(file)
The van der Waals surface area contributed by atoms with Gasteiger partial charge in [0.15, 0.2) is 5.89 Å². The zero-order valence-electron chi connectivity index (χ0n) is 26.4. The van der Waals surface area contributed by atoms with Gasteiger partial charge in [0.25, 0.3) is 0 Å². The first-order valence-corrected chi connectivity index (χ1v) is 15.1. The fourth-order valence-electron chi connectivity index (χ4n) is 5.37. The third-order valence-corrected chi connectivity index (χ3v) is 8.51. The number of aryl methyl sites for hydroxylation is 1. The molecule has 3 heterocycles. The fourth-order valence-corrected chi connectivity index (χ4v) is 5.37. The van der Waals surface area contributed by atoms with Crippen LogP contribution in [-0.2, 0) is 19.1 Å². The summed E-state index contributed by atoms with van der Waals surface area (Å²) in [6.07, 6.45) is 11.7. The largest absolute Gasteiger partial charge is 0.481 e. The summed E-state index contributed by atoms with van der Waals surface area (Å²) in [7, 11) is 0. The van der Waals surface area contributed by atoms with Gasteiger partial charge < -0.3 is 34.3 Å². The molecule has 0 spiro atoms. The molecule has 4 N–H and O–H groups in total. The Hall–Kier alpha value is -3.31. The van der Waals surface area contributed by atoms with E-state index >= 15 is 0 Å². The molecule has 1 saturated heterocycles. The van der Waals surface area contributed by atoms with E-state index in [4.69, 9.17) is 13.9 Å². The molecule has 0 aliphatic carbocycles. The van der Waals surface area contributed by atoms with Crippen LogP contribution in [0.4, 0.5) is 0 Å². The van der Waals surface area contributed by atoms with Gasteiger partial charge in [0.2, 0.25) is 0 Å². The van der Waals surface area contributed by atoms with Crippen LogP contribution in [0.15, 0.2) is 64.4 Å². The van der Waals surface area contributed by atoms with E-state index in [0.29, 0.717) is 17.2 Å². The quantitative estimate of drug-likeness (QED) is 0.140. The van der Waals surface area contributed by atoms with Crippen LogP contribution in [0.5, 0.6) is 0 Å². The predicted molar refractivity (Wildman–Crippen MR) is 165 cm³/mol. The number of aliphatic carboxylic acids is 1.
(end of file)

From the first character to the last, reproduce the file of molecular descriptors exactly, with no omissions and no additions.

The van der Waals surface area contributed by atoms with Gasteiger partial charge in [0.15, 0.2) is 5.89 Å². The zero-order valence-electron chi connectivity index (χ0n) is 26.4. The van der Waals surface area contributed by atoms with Gasteiger partial charge in [0.25, 0.3) is 0 Å². The first-order valence-corrected chi connectivity index (χ1v) is 15.1. The fourth-order valence-electron chi connectivity index (χ4n) is 5.37. The third-order valence-corrected chi connectivity index (χ3v) is 8.51. The number of aryl methyl sites for hydroxylation is 1. The molecule has 3 heterocycles. The fourth-order valence-corrected chi connectivity index (χ4v) is 5.37. The van der Waals surface area contributed by atoms with Crippen LogP contribution in [-0.2, 0) is 19.1 Å². The summed E-state index contributed by atoms with van der Waals surface area (Å²) in [6.07, 6.45) is 11.7. The largest absolute Gasteiger partial charge is 0.481 e. The summed E-state index contributed by atoms with van der Waals surface area (Å²) in [7, 11) is 0. The van der Waals surface area contributed by atoms with Gasteiger partial charge < -0.3 is 34.3 Å². The molecule has 0 spiro atoms. The molecule has 4 N–H and O–H groups in total. The Hall–Kier alpha value is -3.31. The van der Waals surface area contributed by atoms with E-state index >= 15 is 0 Å². The molecule has 1 saturated heterocycles. The van der Waals surface area contributed by atoms with E-state index in [4.69, 9.17) is 13.9 Å². The molecule has 0 aliphatic carbocycles. The van der Waals surface area contributed by atoms with Crippen LogP contribution in [0.4, 0.5) is 0 Å². The van der Waals surface area contributed by atoms with Gasteiger partial charge in [0.2, 0.25) is 0 Å². The van der Waals surface area contributed by atoms with Crippen LogP contribution in [0.15, 0.2) is 64.4 Å². The van der Waals surface area contributed by atoms with E-state index in [0.29, 0.717) is 17.2 Å². The quantitative estimate of drug-likeness (QED) is 0.140. The van der Waals surface area contributed by atoms with Crippen LogP contribution in [0.5, 0.6) is 0 Å². The predicted molar refractivity (Wildman–Crippen MR) is 165 cm³/mol. The number of aliphatic carboxylic acids is 1.